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Summer League Was Just A Sign Of What's To Come For The Wolves

by Kyle Ratke, Digital Content Manager

Digital Content Manager

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After the hiring of President of Basketball of Operations Gersson Rosas, the phrase “building a world-class organization” has been said more than a few times.

There’s a reason for that. This is something Rosas truly believes in and knows it needs to be a staple of this franchise in order for it to succeed.

On Monday night in Las Vegas, the Timberwolves fell to the Memphis Grizzlies in the Summer League Championship game.

While the Wolves didn’t win, they finished with a 6-1 record and we saw a different type of play and attitude from this team.

“It’s important to us to compete at every level, whether it’s Summer League, offseason workouts, training camp, we want to establish the foundation for who we’re going to be and that was a big part of that process,” Rosas said.

There were more 3-pointers and layups, and fewer midrange shots. 

Just take a look at the team’s shot chart from the championship game. Almost all shots are from deep or at the basket. 

This was something we saw in every game from the Wolves, and something that Summer League coach Pablo Prigioni and his staff (through Timberwolves coach Ryan Saunders) stressed throughout Summer League practices.

“We have an unbelievable staff here,” Saunders said. “And then also try things out offensively and defensively, see what we think is going to be the best possible schemes and the best possible concept to put this team in the best position to succeed.”

We also saw a team that genuinely seemed like it liked each other, which is rare considering most of these guys just met. Those team-building dinners, meetings and activities are already paying off. 

For the players, all those events seemed like things they wanted to do, not things they had to do.

It’s an early, but not insignificant, step towards the type of organization that Rosas and Saunders want to build in Minnesota.

“I told our guys (after the game) that I was very proud of them,” Rosas said in Las Vegas on Monday. “They basically laid down the first brick of our new identity. Our new culture. What we’re about. Their representation of us here is very impactful. How we’re going to play on both sides of the floor, how we’re going to compete.”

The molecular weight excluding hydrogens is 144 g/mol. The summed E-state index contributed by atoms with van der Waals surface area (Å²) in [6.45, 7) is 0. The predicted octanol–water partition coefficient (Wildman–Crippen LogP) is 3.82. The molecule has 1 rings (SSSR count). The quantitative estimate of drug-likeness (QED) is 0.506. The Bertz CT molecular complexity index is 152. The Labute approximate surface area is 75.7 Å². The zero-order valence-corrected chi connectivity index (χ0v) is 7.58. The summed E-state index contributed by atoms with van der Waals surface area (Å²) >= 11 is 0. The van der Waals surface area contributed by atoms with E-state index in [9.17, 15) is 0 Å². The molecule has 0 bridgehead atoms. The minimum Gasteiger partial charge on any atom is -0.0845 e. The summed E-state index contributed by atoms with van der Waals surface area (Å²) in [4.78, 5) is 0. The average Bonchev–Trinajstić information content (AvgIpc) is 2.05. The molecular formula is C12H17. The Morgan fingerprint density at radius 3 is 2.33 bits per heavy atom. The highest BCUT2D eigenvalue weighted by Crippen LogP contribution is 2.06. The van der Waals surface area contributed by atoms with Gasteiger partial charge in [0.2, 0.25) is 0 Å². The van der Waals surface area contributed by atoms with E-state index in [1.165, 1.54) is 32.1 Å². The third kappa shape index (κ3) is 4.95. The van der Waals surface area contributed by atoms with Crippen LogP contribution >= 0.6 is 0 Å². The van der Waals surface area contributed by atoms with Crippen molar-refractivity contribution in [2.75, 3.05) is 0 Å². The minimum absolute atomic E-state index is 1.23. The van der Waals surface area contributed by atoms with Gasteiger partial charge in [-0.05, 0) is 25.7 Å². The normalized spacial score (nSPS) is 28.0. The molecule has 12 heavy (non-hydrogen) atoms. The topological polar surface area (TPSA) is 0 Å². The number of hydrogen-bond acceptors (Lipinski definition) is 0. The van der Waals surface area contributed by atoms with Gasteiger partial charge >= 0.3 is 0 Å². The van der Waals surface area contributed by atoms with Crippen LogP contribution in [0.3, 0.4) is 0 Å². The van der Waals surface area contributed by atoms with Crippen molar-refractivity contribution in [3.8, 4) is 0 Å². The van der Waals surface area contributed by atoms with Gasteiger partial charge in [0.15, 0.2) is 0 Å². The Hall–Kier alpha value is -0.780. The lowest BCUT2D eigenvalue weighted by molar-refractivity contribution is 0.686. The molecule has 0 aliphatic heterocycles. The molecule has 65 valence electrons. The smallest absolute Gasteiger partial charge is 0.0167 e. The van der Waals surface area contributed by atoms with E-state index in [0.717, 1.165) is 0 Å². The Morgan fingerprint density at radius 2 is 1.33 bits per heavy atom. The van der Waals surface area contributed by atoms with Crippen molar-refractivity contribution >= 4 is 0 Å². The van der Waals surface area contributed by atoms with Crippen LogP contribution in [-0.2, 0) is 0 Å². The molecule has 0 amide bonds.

The Wolves had a type of camaraderie that you just don’t see from Summer League teams. That came from what was stressed to these players early in the process. This was going to be a team that would move the ball offensively and buy in defensively. The team showed that, obviously.

But the impact of Summer League was bigger than just in-game success. Throughout Summer League, we’ve seen Karl-Anthony Towns, Andrew Wiggins, Noah Vonleh, Jake Layman and Jordan Bell show their support in Las Vegas. Towns and Wiggins even got a practice in with the young players. 

Saunders was been at every practice and workout and Rosas has been to most of them.

There were also team dinners that included all parts of the organization, both business and basketball. The tables were mixed up so people were able to get to know people they generally wouldn’t get the chance to. Don’t sleep on how rare this is for a team to do.

After one dinner, the team (or those who are old enough to know who she is) attended a Gwen Stefani concert.

“We say it, but we’re doing it. It’s action over words,” Rosas said. “You can talk about having a good culture, you can talk about camaraderie as a team, but unless you do it, it doesn’t mean anything. It was our first opportunity to show real life what our culture was about and the time here in Las Vegas was very helpful for us and we spent it together. Guys spent a lot of quality time with their teammates, and also our coaches. We were able to build an identity in what we want our program to be like – a family.”

This is something new for Minnesota, and people are buying in. 

The team didn’t need to get to the Summer League championship to prove that it is heading in the right direction, but it certainly doesn’t hurt. 

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